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The utility of biomarker excretion rates in acute kidney injury

Md Ralib, Azrina and Pickering, John W. and Devarajah, Prasad and Endre, Zoltan H. (2011) The utility of biomarker excretion rates in acute kidney injury. In: World Congress of Nephrology 2011, 8th-12th April 2011, Vancouver, Canada. (Unpublished)

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Abstract

INTRODUCTION: The concentration of urinary biomarkers of acute kidney injury (AKI) is influenced by variation in urinary concentration within and between individuals.1 Normalisation to urine creatinine concentration is commonly used to account for this variation.2 The accuracy of this method is compromised by tubular secretion of creatinine, and variations in urine creatinine excretion in non-steady state when glomerular filtration rate (GFR) changes.1 Alternatives to normalisation to creatinine include using the absolute biomarker concentration or quantifying the biomarker excretion rate. Intuitively, the excretion rate may also account for variation in water reabsorption and urine flow rate. In addition, total biomarker excretion in AKI might more accurately reflect the mass of injured tubular cells, a function of both severity and duration, parameters associated with long-term mortality.3 OBJECTIVE: To compare the performance of biomarker excretion rate and the absolute and normalized biomarker concentration in diagnosis of AKI, prediction of AKI, death and the need for renal replacement therapy (RRT) in adult intensive care patients. This will assists in the comparison of biomarkers between trials and guide clinicians on how it should be utilized in clinical practice. METHODS: Urinary concentrations of alkaline phosphatase (AP), γ-glutamyl transpeptidase (GGT), cystatin C (CysC), neutrophil gelatinase-associated-lipocalin (NGAL), kidney-injury molecule-1 (KIM 1), and interleukin-18(IL-18) were measured on ICU admission, at 12 and 24 hours in the EARLYARF trial.4, 5 The average urine flow rate was calculated from 4-hour creatinine clearance measurements obtained at the same time points, which allowed calculation of biomarker excretion rate. The normalised biomarker concentrations were derived by dividing the biomarker concentration by the urinary creatinine concentration. The total excretion over 24 hours for each biomarker (i.e. integration of excretion rate with respect to time) was determined using the trapezoidal rule. The performance of absolute and normalised biomarker concentration, and biomarker excretion rate on admission to the ICU in diagnosis or prediction of outcome was assessed by comparison of the area under the curve (AUC) of receiver-operator characteristic curves (ROC) for each parameter using the DeLong method.6, 7 The association of total biomarker excretion with AKI severity (maximum AKIN stages within 48 hours), and 1-year survival were assessed with one-way ANOVA and Kaplan Meier survival analysis. RESULTS: Of 528 recruited patients, 484 had 4h-creatinine clearance measurements on ICU admission from which urine output volumes could be obtained for the calculation of biomarker excretion rates. For diagnosis of AKI on ICU admission, biomarker concentration performed better than normalised concentration or excretion rate. Normalised concentrations performed best in prediction of 7-day mortality and the need of RRT. Excretion rate did not diagnose or predict outcomes better than absolute or normalised concentration. In the cohort of patients without AKI on ICU admission (n=339), there were no differences in performance between absolute and normalised biomarker concentration in prediction of development of AKI within 48 hours (AKIN48) or sustained AKI within 7 days of admission (RIFLE 24). However, here also the normalised concentrations had higher AUCs than excretion rates (Figure 1). The total biomarker excretion in the first 24 hours increased with severity of injury for all biomarkers except AP. For NGAL alone, post-hoc analysis also demonstrated significant differences between successive AKIN stages of increasing severity AKI (p≤0.02) (Figure 2). Patient survival was assessed according to extent of biomarker excretion ranked by tertiles Only NGAL demonstrated a significant association between total excretion and survival over 365 days (log-rank test, p=0.04). After adjusting for age, gender, sepsis, APACHE II and SOFA scores, patients with higher excretion of NGAL (higher tertile, total excretion >184µg) had a higher 1-year mortality compared to those with a lower tertile of NGAL excretion (total excretion of <40µg) (Hazard ratio of 2.15 (95% CI: 1.23 to 3.73), p=0.007) (Figure 3). . CONCLUSIONS: Normalisation to urine creatinine provides no advantage in diagnosis of AKI, but improves prediction of AKI and outcome. Periodic excretion rates did not improve performance, but total excretion in the first 24hr was strongly associated with AKI severity, and for NGAL with survival. The ideal method for standardizing urinary AKI biomarkers depends on the outcome being assessed.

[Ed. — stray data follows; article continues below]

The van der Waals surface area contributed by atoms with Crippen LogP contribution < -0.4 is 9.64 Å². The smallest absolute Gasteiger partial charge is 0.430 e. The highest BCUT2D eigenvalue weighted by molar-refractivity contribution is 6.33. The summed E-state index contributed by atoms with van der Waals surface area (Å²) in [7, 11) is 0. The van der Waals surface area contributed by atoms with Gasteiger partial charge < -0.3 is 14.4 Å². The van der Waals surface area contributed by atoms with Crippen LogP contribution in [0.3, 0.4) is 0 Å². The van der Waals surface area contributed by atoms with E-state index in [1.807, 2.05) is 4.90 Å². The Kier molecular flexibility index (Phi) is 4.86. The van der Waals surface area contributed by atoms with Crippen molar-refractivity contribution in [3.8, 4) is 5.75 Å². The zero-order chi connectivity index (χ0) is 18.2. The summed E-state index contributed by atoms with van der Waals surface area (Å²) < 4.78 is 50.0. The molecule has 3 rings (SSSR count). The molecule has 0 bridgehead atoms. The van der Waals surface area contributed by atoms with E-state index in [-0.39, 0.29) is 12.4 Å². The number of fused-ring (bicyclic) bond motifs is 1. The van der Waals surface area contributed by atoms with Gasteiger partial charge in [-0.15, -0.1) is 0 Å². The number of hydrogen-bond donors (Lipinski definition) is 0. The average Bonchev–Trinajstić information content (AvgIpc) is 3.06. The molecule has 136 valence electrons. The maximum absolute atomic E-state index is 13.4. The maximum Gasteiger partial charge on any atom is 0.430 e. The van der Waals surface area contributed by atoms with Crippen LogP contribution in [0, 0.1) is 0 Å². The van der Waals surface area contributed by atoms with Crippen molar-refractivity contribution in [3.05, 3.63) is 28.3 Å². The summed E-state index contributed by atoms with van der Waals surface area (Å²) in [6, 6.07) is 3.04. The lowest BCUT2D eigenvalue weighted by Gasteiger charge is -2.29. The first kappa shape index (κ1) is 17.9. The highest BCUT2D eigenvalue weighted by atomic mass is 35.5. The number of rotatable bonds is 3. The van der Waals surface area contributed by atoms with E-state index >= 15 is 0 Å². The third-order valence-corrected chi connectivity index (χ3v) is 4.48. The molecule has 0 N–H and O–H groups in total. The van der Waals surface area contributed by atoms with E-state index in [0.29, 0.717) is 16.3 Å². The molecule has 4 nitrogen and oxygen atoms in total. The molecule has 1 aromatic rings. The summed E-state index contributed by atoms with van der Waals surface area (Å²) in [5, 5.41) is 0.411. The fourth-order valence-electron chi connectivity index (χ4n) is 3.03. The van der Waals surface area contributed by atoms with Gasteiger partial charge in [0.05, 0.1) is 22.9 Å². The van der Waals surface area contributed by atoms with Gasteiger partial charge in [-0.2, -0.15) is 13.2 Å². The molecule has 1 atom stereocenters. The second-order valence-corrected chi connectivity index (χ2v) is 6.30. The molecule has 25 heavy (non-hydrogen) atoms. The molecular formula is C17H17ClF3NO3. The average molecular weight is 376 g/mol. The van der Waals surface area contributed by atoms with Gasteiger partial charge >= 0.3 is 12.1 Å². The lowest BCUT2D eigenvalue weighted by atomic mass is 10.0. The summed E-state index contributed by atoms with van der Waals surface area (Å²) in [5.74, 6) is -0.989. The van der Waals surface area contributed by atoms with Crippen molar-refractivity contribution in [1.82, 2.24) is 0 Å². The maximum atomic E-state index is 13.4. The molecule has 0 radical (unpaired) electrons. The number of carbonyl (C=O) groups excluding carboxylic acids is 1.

Item Type: Conference or Workshop Item (Poster)
Additional Information: 3934/10638
Uncontrolled Keywords: biomarker excretion, kidney
Subjects: R Medicine > R Medicine (General)
Kulliyyahs/Centres/Divisions/Institutes: Kulliyyah of Medicine > Department of Anaesthesiology & Intensive Care
Depositing User: Dr Azrina Md Ralib
Date Deposited: 26 Feb 2014 16:16
Last Modified: 27 Apr 2015 19:08
URI: http://irep.iium.edu.my/id/eprint/10638

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